0.00 0.00 0.20 0.20 OLO OLO 060 040 060 040 1.00 1.00
LIGAMENT EFFICIENCY LIGAMENT EFFICIENCY
Fig. 34. Comparison of results for thick plate/triangular Fig. 34. Comparison of results for thick plate/triangular
pattern/inplane loading. pattern/inplane loading.
o70 1111~~1111111.lllrlllll11ll111111111~
00  SLOT AND ODONNELL I211
AA  MEIJERS Cl91
0.60
o o ODONNELL AND LANGER Cl21
1 0.00 0.20 * 0.60 0.00 l00
LIGAMENT EFFICIENCY
fig. 35. Comparisons of results in plane loading (thick
plate/triangular pattern).
inplane loads and bending loads. Figures 36 and
37 show the results obtained by various
researchers. In these figures a solid curve is
shown for the results obtained by Meijers.
Square penetration pattern
Thick perforated plates. Figures 38 and 39 show
the values of effective Youngs modulus in pitch
and diagonal directions obtained by various
z 0*60
Ga
z
= 0*50 
.P
z
2 040 
*
.
ul
2 0.30
2
0
=0.20
?
L
k O.lO
L
w
MEIJERS[19]
 DDONNELLB
++ SAMPSON
o.ootm 11
0.00 0.20 O40 0.60 O60 l00
LIGAMENT EFFICIENCY
Fig. 36. Comparison of results (thin plate/triangular
pattern/bending).
Review of analysis of tube sheets
293
0.60
1
&ea MEIJERS [191
A A A ODONNELL [311
o o o SAMPSON 1101
Q BAILEY 6 HICKS 1201 Q BAILEY 6 HICKS 1201
A MEIJERS [191 A MEIJERS [191
t SLOT 6 ODONNEL[211 t SLOT 6 ODONNEL[211
o NUNO, FUJIE 6 OHKUMA o NUNO, FUJIE 6 OHKUMA
LIGAMENT EFFICIENCY
Fig. 39. Comparison of results for thick plate/square
pattern/inplane loading.
LIGAMENT EFFICIENCY
Fig. 37. Comparison of results (thin plate/triangular
pattern/bending).
035
g 0.30
C
0.
i 025
a
a i
investigators for plane stress loading. Bailey and
Hicks results are based on accurate theoretical
method hence these values are represented by a
solid curve in Figure 40 and Figure 41 which
show the values of effective Poissons ratio for
plane stress loading. Since the effective elastic
constants in bending are the same as those for
inplane loading, they have not been shown
separately.
(: 0.20
=:
i 0.15
t
0
oBAILEY 6 HlCKSt201
A MEIJERS[lSI
.SLOT 6ODONNELLt211 :
o NUNO,FUJIE 6 OHKUMA t261:
0.001
0.00 0.20 0.40 0.60 0.80 1.00
LIGAMENT EFFICIENCY
Fig. 40. Comparison of results for thick plate/square
plate/inplane loading.
Thin perforated plates. Figures 42 and 43 show
the values of effective Youngs modulus for
bending loads applied in pitch and diagonal
directions. Experimental results of ODonnell
and theoretical results of Meijers have also been
shown. Figures 44 and 45 show the variation of
effective Poissons ratio for bending loads.
0.00 0.20 040 0.60 0.80 l00
LIGAMENT EFFICIENCY
Fig. 38. Comparison
of results (thick plate/square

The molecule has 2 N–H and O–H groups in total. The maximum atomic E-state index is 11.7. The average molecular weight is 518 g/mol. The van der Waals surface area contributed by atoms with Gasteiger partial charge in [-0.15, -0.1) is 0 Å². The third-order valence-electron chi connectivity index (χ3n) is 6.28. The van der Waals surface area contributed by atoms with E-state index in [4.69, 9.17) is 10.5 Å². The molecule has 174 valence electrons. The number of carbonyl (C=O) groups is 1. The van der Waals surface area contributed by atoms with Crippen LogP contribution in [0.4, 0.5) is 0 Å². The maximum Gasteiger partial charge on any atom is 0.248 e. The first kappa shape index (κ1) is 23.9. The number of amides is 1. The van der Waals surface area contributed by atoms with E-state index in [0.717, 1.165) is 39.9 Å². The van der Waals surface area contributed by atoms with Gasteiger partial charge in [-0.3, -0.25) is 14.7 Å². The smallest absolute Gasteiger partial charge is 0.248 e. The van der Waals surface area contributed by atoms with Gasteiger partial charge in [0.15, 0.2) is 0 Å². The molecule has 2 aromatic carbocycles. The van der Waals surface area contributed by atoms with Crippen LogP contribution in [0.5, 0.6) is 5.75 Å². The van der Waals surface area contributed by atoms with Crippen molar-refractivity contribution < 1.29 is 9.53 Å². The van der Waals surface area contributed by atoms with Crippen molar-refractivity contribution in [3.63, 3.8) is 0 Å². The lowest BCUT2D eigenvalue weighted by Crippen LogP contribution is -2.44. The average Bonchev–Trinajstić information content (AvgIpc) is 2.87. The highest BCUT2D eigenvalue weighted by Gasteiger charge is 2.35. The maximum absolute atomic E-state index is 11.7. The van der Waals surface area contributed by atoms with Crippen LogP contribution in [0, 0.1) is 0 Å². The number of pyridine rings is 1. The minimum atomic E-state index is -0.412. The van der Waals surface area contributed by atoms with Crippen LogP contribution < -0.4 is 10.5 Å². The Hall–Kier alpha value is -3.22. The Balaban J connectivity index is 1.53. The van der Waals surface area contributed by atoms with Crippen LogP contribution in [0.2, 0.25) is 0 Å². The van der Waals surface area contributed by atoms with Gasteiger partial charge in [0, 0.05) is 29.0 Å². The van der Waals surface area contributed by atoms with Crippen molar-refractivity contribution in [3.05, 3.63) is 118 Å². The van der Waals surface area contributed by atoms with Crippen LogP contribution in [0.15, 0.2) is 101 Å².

pattern/inplane loading)
Comparison of stress concentration factors
Figure 46 shows the ratio of the maximum local
stress to the nominal stress in the equivalent solid
294 V. G. Ukadgaonker et al.
g 0.30
. . . NUNO,FUJlE AND
::
OHKUMA1261
o M BAILEY AND HICKSI  o  BAILEY AND HICKSI
A A A MEIJERS1191 A A A MEIJERS1191
00  SLOT AND ODONNEL[Zl I  SLOT AND ODONNELI21 I
. . . NUNO,FUJlE AND
OHKUMA1261
5 5
g 0.25 g 0.25 
\? \?
f f
s 0.20 s 0.20 
aa
v) v)
g 0.15 g 0.15 
ww
> >
u 0.10 u 0.10 
L
E
\
w 0.05 
\ \
\ \
0 DONNELL [31]
MElJERS c 91
O00 O00 OBO OBO oco oco 0.60 0.60 O80 O80 TOO TOO
o00 0.20 040 060 080 I00
LIGAMENT EFFICIENCY LIGAMENT EFFICIENCY LIGAMENT EFFICIENCY
Fig. 41. Comparison of results for thick plate/square
pattern/inplane loading.
1:
0.70 1,,,,,,,,,,,,,,,,,,,,,,,,,,,,,,,1,,,,,,,,~
/
+1
0 0 ODONNELL131J :
MC MEIJERS[lS]
 0.00 0.20 040 0.60 O80 1.00
LIGAMENT EFFICIENCY
Rg. 42. Comparison of results for thinplate/square
pattern/bending.
plate or the stress concentration factor for
isotropic nominal stress field. Figures 47 and 48
show the same ratio for uniaxial and pure shear
nominal stress fields respectively. Theoretical
solutions obtained by Bailey and Hicks* and
Hulbert** are plotted in these figures.
Nuno, Fujie and Ohkuma have conducted26
photoelastic tests using uniaxial tensile loads in
both pitch and diagonal directions. Specimens
having four different ligament efficiencies ranging
Fig. 43. Comparison of results for thin plate/square
pattern/bending.
9
f
0 .l 0
Y
k
w 0.05
0 0 0 ODONNELLt311
 MEIJERS [ 19 I
0
1./
0
0
0.00 0.20 0.10 0.60 0.80 1.00
LIGAMENT EFFICIENCY
Fig. 44. Comparison of results for thin plate/square
pattern/bending.
between 15% and 50% were tested. The
twodimensional photoelastic method using thin
models at room temperature was used.
Satio has published3 some series solutions for
infinite rows of holes in an isotropic stress field.